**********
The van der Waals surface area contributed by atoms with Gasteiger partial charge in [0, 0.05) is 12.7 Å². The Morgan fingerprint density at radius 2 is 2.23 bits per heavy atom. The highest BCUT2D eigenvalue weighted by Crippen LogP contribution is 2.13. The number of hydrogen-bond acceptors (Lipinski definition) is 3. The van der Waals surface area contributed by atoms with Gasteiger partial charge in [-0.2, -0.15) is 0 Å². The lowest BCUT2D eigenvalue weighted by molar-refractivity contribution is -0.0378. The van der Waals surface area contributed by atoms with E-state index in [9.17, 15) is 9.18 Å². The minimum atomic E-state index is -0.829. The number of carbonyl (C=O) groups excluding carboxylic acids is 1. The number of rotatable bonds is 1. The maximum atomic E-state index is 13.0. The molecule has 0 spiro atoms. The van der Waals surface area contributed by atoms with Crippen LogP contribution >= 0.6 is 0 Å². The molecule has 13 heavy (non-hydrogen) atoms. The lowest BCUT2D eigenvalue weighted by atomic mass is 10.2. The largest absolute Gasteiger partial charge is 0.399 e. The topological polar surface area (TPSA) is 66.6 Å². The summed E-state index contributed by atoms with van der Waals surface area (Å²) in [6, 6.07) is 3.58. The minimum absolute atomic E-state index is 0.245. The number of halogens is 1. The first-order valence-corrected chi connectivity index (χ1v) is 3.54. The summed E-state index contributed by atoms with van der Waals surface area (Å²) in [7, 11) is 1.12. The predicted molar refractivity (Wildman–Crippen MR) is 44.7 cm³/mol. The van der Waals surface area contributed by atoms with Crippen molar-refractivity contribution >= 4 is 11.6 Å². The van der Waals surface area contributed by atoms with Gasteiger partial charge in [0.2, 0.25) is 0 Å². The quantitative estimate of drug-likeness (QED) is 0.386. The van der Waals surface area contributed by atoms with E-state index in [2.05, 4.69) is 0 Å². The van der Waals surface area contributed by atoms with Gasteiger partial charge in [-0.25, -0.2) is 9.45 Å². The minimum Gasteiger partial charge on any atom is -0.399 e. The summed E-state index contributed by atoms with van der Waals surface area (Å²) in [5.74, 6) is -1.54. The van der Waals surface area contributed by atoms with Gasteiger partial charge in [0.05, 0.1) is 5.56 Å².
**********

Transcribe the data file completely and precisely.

The van der Waals surface area contributed by atoms with Gasteiger partial charge in [0, 0.05) is 12.7 Å². The Morgan fingerprint density at radius 2 is 2.23 bits per heavy atom. The highest BCUT2D eigenvalue weighted by Crippen LogP contribution is 2.13. The number of hydrogen-bond acceptors (Lipinski definition) is 3. The van der Waals surface area contributed by atoms with Gasteiger partial charge in [-0.2, -0.15) is 0 Å². The lowest BCUT2D eigenvalue weighted by molar-refractivity contribution is -0.0378. The van der Waals surface area contributed by atoms with E-state index in [9.17, 15) is 9.18 Å². The minimum atomic E-state index is -0.829. The number of carbonyl (C=O) groups excluding carboxylic acids is 1. The number of rotatable bonds is 1. The maximum atomic E-state index is 13.0. The molecule has 0 spiro atoms. The van der Waals surface area contributed by atoms with Crippen LogP contribution >= 0.6 is 0 Å². The molecule has 13 heavy (non-hydrogen) atoms. The lowest BCUT2D eigenvalue weighted by atomic mass is 10.2. The largest absolute Gasteiger partial charge is 0.399 e. The topological polar surface area (TPSA) is 66.6 Å². The summed E-state index contributed by atoms with van der Waals surface area (Å²) in [6, 6.07) is 3.58. The minimum absolute atomic E-state index is 0.245. The number of halogens is 1. The first-order valence-corrected chi connectivity index (χ1v) is 3.54. The summed E-state index contributed by atoms with van der Waals surface area (Å²) in [7, 11) is 1.12. The predicted molar refractivity (Wildman–Crippen MR) is 44.7 cm³/mol. The van der Waals surface area contributed by atoms with Crippen molar-refractivity contribution >= 4 is 11.6 Å². The van der Waals surface area contributed by atoms with Gasteiger partial charge in [0.2, 0.25) is 0 Å². The quantitative estimate of drug-likeness (QED) is 0.386. The van der Waals surface area contributed by atoms with E-state index in [2.05, 4.69) is 0 Å². The van der Waals surface area contributed by atoms with Gasteiger partial charge in [-0.25, -0.2) is 9.45 Å². The minimum Gasteiger partial charge on any atom is -0.399 e. The summed E-state index contributed by atoms with van der Waals surface area (Å²) in [5.74, 6) is -1.54. The van der Waals surface area contributed by atoms with Gasteiger partial charge in [0.05, 0.1) is 5.56 Å².